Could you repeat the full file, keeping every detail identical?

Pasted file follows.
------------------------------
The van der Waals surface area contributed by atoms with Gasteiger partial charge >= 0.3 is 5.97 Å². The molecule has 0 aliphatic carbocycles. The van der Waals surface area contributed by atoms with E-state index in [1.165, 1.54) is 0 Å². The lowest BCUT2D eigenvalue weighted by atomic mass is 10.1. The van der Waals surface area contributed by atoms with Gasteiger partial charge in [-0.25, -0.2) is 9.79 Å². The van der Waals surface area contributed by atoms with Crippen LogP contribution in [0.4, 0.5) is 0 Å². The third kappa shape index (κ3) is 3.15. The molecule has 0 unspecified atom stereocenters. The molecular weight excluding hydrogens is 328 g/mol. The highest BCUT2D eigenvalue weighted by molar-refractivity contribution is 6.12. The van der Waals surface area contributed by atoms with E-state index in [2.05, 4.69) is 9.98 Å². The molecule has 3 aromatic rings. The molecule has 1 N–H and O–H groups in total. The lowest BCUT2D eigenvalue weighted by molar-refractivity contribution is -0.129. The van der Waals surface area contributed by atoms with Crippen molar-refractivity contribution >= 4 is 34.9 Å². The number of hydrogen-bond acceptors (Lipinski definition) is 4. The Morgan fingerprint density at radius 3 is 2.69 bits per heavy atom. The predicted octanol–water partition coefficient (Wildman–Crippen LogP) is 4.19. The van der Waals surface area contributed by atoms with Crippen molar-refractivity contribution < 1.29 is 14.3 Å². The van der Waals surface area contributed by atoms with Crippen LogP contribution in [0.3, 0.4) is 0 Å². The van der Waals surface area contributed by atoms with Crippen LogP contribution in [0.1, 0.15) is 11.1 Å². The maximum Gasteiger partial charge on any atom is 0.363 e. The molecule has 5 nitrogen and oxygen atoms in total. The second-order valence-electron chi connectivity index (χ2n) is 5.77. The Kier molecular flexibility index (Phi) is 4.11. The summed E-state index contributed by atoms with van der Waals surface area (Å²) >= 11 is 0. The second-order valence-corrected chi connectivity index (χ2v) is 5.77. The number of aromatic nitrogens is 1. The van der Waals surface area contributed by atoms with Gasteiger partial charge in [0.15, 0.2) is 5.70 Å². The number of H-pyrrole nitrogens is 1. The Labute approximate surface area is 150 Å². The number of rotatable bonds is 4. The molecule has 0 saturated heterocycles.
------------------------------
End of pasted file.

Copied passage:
The van der Waals surface area contributed by atoms with Gasteiger partial charge >= 0.3 is 5.97 Å². The molecule has 0 aliphatic carbocycles. The van der Waals surface area contributed by atoms with E-state index in [1.165, 1.54) is 0 Å². The lowest BCUT2D eigenvalue weighted by atomic mass is 10.1. The van der Waals surface area contributed by atoms with Gasteiger partial charge in [-0.25, -0.2) is 9.79 Å². The van der Waals surface area contributed by atoms with Crippen LogP contribution in [0.4, 0.5) is 0 Å². The third kappa shape index (κ3) is 3.15. The molecule has 0 unspecified atom stereocenters. The molecular weight excluding hydrogens is 328 g/mol. The highest BCUT2D eigenvalue weighted by molar-refractivity contribution is 6.12. The van der Waals surface area contributed by atoms with E-state index in [2.05, 4.69) is 9.98 Å². The molecule has 3 aromatic rings. The molecule has 1 N–H and O–H groups in total. The lowest BCUT2D eigenvalue weighted by molar-refractivity contribution is -0.129. The van der Waals surface area contributed by atoms with Crippen molar-refractivity contribution >= 4 is 34.9 Å². The number of hydrogen-bond acceptors (Lipinski definition) is 4. The Morgan fingerprint density at radius 3 is 2.69 bits per heavy atom. The predicted octanol–water partition coefficient (Wildman–Crippen LogP) is 4.19. The van der Waals surface area contributed by atoms with Crippen molar-refractivity contribution < 1.29 is 14.3 Å². The van der Waals surface area contributed by atoms with Crippen LogP contribution in [0.3, 0.4) is 0 Å². The van der Waals surface area contributed by atoms with Crippen LogP contribution in [0.1, 0.15) is 11.1 Å². The maximum Gasteiger partial charge on any atom is 0.363 e. The molecule has 5 nitrogen and oxygen atoms in total. The second-order valence-electron chi connectivity index (χ2n) is 5.77. The Kier molecular flexibility index (Phi) is 4.11. The summed E-state index contributed by atoms with van der Waals surface area (Å²) >= 11 is 0. The second-order valence-corrected chi connectivity index (χ2v) is 5.77. The number of aromatic nitrogens is 1. The van der Waals surface area contributed by atoms with Gasteiger partial charge in [0.15, 0.2) is 5.70 Å². The number of H-pyrrole nitrogens is 1. The Labute approximate surface area is 150 Å². The number of rotatable bonds is 4. The molecule has 0 saturated heterocycles.